In summary, BAS was successfully translated into Portuguese and we conclude that the instrument's translated version presented good validity and reasonable reliability, when applied to adolescents.
Research on body image should be particularly attentive to what aspects (eg.: size, weight, muscular composition), and dimensions (eg.: affective, cognitive, behavioral, perception) of this construct are relevant in each study 12. Particular features of the studied population are also critical when deciding which assessment tool to use. Especially for adolescents, time-consuming instruments should be avoided. Furthermore, research tools must be validated and reliable so as to ensure answers will be correctly interpreted.
We have demonstrated that the Portuguese version of BAS meets some of these criteria when applied to adolescents. It not only provided information on their satisfaction with their body images, but it was also shown to be easily understandable and readily applicable. Psychometric results obtained with BAS were quite reasonable, rendering it useful in clinical practice and research.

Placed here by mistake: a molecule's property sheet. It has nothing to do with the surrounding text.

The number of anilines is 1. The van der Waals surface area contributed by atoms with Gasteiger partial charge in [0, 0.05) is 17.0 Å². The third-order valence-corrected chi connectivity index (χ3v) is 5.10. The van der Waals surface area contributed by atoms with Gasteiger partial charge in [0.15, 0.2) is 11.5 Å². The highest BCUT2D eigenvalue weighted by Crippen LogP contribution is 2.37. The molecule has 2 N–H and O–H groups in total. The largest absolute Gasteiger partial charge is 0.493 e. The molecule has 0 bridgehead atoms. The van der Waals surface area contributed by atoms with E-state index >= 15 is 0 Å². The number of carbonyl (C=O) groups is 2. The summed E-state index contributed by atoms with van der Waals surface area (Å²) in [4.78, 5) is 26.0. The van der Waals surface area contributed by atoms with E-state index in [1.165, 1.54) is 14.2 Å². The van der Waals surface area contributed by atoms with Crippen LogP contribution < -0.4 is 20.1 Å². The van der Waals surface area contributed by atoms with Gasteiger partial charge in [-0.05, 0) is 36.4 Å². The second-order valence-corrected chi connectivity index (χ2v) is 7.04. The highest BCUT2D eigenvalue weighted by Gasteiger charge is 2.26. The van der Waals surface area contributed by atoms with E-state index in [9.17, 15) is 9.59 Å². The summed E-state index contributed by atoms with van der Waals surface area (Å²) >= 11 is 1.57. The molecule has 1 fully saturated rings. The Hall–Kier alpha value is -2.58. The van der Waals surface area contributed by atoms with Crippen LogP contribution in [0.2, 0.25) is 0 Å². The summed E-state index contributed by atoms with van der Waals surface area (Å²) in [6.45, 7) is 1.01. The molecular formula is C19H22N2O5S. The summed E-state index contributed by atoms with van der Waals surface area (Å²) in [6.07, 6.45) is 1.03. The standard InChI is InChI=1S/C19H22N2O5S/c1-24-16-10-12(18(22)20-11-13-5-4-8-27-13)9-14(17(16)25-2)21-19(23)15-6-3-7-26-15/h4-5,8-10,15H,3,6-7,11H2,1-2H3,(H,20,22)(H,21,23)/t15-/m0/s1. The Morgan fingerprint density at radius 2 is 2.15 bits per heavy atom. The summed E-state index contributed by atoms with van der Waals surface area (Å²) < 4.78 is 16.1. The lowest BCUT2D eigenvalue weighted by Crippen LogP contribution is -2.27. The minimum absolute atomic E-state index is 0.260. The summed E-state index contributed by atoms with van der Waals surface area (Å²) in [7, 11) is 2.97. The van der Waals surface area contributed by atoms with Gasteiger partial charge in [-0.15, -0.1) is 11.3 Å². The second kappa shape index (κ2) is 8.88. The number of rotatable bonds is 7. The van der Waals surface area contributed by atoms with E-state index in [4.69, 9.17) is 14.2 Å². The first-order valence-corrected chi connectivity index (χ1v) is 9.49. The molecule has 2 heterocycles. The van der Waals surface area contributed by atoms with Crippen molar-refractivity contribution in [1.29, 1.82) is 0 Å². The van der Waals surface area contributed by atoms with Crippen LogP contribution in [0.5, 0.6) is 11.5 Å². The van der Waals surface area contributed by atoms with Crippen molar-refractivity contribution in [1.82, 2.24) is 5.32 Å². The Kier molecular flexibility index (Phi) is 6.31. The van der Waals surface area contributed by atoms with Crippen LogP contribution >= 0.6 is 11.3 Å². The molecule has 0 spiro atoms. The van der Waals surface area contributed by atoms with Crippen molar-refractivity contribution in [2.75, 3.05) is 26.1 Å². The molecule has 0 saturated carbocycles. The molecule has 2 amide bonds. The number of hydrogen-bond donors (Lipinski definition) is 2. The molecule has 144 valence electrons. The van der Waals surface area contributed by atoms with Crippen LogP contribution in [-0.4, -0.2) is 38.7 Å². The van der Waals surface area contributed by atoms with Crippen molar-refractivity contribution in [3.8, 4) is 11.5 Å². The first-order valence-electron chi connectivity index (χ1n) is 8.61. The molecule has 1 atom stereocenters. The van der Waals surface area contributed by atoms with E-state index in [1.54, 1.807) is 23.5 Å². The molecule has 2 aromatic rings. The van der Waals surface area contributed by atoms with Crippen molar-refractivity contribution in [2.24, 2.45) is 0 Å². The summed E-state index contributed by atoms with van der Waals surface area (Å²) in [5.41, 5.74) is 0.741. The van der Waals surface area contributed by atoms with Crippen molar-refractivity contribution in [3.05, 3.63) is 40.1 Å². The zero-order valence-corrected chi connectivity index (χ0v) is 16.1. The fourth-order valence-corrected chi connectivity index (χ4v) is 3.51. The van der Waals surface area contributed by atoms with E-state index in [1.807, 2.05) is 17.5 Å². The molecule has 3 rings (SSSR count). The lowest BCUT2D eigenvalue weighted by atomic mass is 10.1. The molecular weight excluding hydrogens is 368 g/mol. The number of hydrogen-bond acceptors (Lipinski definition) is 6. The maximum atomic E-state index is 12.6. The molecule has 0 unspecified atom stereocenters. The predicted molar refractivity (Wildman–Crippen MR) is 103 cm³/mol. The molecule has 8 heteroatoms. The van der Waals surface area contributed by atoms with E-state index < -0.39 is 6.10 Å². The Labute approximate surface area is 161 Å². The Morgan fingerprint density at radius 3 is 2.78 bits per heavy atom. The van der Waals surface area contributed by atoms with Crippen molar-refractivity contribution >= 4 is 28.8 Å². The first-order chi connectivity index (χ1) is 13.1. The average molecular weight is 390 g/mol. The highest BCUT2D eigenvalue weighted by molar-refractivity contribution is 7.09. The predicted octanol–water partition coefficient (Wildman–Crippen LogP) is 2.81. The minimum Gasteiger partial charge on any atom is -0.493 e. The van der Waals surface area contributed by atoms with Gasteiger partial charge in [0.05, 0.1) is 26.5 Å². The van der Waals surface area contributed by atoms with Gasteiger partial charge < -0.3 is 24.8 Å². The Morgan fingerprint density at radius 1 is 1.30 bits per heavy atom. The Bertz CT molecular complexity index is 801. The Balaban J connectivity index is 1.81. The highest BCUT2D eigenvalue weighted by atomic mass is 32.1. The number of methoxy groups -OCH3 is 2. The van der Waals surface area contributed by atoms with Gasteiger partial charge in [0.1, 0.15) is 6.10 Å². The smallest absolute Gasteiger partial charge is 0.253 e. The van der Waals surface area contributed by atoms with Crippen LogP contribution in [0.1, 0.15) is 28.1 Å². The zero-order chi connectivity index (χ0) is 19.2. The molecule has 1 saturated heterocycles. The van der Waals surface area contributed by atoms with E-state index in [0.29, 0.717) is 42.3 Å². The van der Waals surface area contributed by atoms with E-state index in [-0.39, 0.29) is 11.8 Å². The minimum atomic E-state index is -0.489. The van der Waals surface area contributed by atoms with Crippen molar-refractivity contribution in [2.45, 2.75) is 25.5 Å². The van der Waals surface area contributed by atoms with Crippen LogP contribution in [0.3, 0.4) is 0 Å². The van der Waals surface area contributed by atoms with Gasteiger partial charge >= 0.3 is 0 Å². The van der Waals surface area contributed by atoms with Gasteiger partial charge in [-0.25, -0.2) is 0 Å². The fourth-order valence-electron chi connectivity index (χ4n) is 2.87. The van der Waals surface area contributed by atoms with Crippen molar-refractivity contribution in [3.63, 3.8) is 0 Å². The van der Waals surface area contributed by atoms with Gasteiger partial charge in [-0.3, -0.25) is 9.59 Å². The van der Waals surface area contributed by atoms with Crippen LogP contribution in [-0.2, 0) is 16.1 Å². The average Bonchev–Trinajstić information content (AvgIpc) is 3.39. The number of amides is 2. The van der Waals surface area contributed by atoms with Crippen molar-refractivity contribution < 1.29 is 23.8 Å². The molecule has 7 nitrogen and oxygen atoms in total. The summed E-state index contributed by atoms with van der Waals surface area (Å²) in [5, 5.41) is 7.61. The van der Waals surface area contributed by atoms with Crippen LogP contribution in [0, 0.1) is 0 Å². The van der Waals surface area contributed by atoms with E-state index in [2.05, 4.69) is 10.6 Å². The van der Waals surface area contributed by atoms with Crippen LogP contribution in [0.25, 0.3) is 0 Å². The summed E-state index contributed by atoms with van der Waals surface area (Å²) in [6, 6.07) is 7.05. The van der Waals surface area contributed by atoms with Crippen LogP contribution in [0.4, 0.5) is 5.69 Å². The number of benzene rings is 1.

Further studies are however warranted, using distinct target populations and applying other comparison measures in order to provide a more thorough assessment of its usefulness as a measurement instrument for the body image construct.
M. A. Conti designed the study and participated in the data collection, article write up and statistical analysis. M. R. D. O. Latorre participated in the design of the study, statistical analysis and revised the article. N. Hearst conducted the back-translation and revised the article. A. Segurado wrote up and revised the article.
1. Cash TF, Pruzinsky T, editors. Body image: a handbook of theory, research, & clinical practice. New York: Guilford Press; 2002.
2. Cash TF. Cognitive-behavioral perspectives on body image. In: Cash TF, Pruzinsky T, editors. Body image: a handbook of theory, research, & clinical practice. New York: Guilford Press; 2002. p. 38-54.
3. Wertheim EH, Paxton SJ, Tilgner L. Test-retest reliability and construct validity of contour drawing rating scale scores in a sample of early adolescent girls. Body Image 2004; 1:199-205.
4. Dounchis JZ, Hayden HA, Wilfley DE. Obesity, body image and eating disorders in ethnically diverse children and adolescents. In: Thompson JK, Smolak L, editors. Body image, eating disorders, and obesity in youth. Assessment, prevention and treatment. Washington DC: American Psychological Association; 2003. p. 67-98.